This year’s POLIS Teatro Festival, which takes place annually in Ravenna, had a Balkan focus. Natasha Tripney reports on a small festival with big ambitions.
Founded in 2018, the POLIS Teatro Festival, curated by theatre company ErosAntEros, takes place in the beautiful city of Ravenna, home to Dante’s tomb and numerous stunning byzantine mosaics. Committed to introducing Italian audiences to a wide range of work, both domestic and international, last year the festival focused on French theatre, this year on Balkan theatre. This immediately raised the Raymond Carver-esque question: what do we talk about when we talk about the Balkans? How do we define the region, culturally, linguistically, historically? Slavoj Žižek’s famous description of the Balkans as starting east of wherever you happen to be comes to mind.
In practice this small but thoughtful festival included work from Slovenia, Bosnia and Kosovo as well as work with a thematic connection to the region. Oliver Frljić’s Damned be the Traitor of His Homeland!, one of two productions presented by Slovenia’s Mladinsko Theatre. The 13-year-old show from the prolific Frljić – made before shows like The Curse which so enraged the Polish Catholic Church – sees him interrogating Slovenia’s role in the Yugoslav wars and picking at the country’s clean image.
Like many of Frljic’s earlier productions, Damned be the Traitor is composed of a series of scenes, some confrontational, some puerile – there are a lot of wanking gags – some reflective, each abruptly terminated when one of the actors takes a gun and fires at his fellow performers who drop to the floor as if dead.
It starts with the performers lying flat on the floor playing musical instruments – cello, tuba, accordion – before rising slowly from the ground like reanimated corpses. His actors discuss the death of Tito and interrogate each other over their respective backgrounds – how Slovenian are you really if your mother is from Croatia?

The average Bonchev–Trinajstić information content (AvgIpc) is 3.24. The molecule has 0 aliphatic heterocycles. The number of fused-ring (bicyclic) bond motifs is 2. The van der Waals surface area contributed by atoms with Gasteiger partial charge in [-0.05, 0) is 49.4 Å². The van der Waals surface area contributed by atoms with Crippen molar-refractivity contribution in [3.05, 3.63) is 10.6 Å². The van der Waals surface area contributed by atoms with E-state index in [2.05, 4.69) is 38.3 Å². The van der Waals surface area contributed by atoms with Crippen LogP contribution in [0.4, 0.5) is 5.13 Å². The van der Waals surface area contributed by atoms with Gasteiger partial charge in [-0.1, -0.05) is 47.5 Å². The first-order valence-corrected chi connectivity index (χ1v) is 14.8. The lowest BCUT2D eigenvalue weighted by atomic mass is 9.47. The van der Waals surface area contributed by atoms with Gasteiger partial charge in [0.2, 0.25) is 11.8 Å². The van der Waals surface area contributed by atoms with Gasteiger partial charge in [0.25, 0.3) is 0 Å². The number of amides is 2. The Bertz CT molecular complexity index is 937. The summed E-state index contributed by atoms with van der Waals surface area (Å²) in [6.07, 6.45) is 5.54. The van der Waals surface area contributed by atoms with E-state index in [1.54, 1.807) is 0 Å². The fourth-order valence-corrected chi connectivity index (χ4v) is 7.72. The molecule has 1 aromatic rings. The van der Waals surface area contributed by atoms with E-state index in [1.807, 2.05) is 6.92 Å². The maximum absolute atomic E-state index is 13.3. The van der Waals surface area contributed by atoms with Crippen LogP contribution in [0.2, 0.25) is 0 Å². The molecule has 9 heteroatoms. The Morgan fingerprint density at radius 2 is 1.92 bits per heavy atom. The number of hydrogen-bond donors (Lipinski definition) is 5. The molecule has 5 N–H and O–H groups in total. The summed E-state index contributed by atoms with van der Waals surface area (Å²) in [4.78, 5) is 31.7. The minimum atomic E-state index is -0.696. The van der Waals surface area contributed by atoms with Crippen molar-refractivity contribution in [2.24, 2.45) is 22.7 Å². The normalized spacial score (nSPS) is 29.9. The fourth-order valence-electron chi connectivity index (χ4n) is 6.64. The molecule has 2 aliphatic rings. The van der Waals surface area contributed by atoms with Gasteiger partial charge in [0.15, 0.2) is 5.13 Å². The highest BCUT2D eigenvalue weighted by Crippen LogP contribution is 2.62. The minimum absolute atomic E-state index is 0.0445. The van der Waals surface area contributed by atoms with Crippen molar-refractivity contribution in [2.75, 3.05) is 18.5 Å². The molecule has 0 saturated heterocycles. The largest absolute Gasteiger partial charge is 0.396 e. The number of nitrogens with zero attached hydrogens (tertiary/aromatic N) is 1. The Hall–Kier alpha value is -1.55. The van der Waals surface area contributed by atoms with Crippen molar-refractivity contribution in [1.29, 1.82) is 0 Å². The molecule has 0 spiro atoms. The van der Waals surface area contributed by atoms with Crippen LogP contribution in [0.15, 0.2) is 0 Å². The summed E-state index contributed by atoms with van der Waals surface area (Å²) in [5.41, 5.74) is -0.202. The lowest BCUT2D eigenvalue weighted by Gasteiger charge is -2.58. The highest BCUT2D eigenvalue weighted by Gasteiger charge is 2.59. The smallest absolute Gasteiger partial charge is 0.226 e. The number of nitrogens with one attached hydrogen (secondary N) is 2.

First performed in 2010, this production now feels at once like an archive and a live performance (over the year’s the reanimation scene has taken on an extra meta-theatrical layer). It is fascinating to watch Frljic’s stylistic devices and mode of artistic attack in an earlier stage of their development. However, the production is not just a time capsule. It also contains a segment tailored for the specific audience and the current moment, with a speech which can be tweaked to reflect the place in which it is performed. In this instance, one of the actors rips into the Italian crowd, accusing them of fascism and complacency regarding their neighbours, chastising them for voting in Giorgia Meloni, and it creates a sudden, unexpected frisson,
The other Slovenian show, Žiga Divjak’s The Game, is more recent, dating from 2020, but it is similarly critical of Slovenian hypocrisy. The Game uses testimony from the Border Violence Monitoring Network to explore the ugly phenomenon of border pushback of migrants trying to enter Slovenia. The audience is presented with a gruelling and repetitious string of stories in which the same brutal and dehumanising treatment – intimidation, beatings, destruction of property – is meted out again and again by the authorities determined to keep people fleeing war and persecution out of their country. The two productions share a willingness to scratch at national sore spots and sources of shame.